Covid-19 disinformation propagates fastest among users of niche social media apps
Image credit: REUTERS/Kham
Users of niche social media platforms such as VK and Weibo are most likely to have admitted to sharing false claims relating to the coronavirus pandemic a Cardiff University study has found.
A group of researchers at the University’s Crime and Security Research Institute investigated exposure to disinformation in the UK, using results from surveys of 722 UK citizens carried out in March and April.
They found that just over half (51 per cent) of people had seen disinformation or fake news about the pandemic in the past month, with 79 per cent of these people saying that they had seen more fake news than in the past.
“Our research carried out at the beginning of the Covid-19 lockdown shows the worrying extent of disinformation during this pandemic,” said Professor Kate Daunt, who led the study. “More than half of those questioned identified false information online relating to Covid-19, and it’s likely that within the remaining 49 per cent, there are a large number of people who have been exposed to fake stories without realising it.”
A significant fraction of people (12 per cent) admitted that they had intentionally or unintentionally shared coronavirus disinformation with others recently.
Young people were overrepresented in this group (28 per cent were aged 18-29), with users becoming less likely to admit to sharing disinformation with age. Just seven per cent of people above the age of 70 said they had shared disinformation relating to Covid-19.
The worlds most popular social media platform, Facebook, had the lowest proportion of daily users who admitted to sharing Covid-19 disinformation (14 per cent), followed by Instagram (18 per cent), and Twitter (20 per cent). Daily users of other social media platforms had higher numbers of people admitting to sharing fake news: Russian platforms VK and OK had 44 per cent and 36 per cent respectively, Chinese platforms Weibo and TikTok had 37 per cent and 33 per cent respectively, LinkedIn had 34 per cent, and Tumblr 30 per cent.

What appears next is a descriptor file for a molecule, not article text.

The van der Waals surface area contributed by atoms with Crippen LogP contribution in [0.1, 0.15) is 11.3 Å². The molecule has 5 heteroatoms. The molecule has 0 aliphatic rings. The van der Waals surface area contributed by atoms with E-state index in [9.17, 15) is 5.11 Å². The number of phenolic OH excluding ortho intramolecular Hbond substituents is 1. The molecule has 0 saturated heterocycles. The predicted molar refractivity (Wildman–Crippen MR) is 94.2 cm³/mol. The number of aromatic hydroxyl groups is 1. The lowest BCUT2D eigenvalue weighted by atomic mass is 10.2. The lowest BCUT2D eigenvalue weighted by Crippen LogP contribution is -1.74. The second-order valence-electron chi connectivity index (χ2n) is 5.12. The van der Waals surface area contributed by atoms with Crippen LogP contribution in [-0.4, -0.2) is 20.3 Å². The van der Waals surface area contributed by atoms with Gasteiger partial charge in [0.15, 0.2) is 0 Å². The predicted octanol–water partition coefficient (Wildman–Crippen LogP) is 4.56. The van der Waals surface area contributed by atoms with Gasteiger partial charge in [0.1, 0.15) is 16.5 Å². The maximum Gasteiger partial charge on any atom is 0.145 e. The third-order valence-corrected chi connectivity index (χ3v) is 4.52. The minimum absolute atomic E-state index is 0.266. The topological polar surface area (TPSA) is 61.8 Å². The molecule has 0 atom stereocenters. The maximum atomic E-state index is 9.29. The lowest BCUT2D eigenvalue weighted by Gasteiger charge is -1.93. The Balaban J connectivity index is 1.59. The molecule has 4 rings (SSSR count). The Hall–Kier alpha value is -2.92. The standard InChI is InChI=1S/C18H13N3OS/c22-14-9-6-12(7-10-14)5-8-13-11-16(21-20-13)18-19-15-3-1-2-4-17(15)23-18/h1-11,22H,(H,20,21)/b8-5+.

The research also showed that distrust in government, scientists, and other authorities was higher in people who had been exposed to disinformation.
“There has been much discussion on the responsibilities of mainstream social media outlets such as Facebook and Twitter in tackling fake news, but our research demonstrates that this approach may be overly simplistic,” said Daunt. “We think some people may share content to call out inaccuracies. But because of the way that the social media platform algorithms work, this may have actually succeeded in giving the Covid-19 disinformation more credence and prominence.”
“Disinformation risks damaging trust and causing confusion at a time when people are searching for clarity. With restrictions on our way of life set to continue for months to come, a deeper understanding of how fake news spreads across multiple platforms is going to be vital to ensure accurate public health messages do not get lost.”
The results of the survey correlate with findings from Ofcom; the communications regulator has estimated that half of UK citizens were exposed to coronavirus disinformation in April.
Concerns about Covid-19 disinformation in the UK intensified after a spate of arson attacks against mobile masts, and attacks and threats against telecommunications engineers. This behaviour was motivated by a completely unfounded conspiracy theory which claims that 5G technology causes or aggravates Covid-19 in humans; disinformation which has been amplified by some celebrities.
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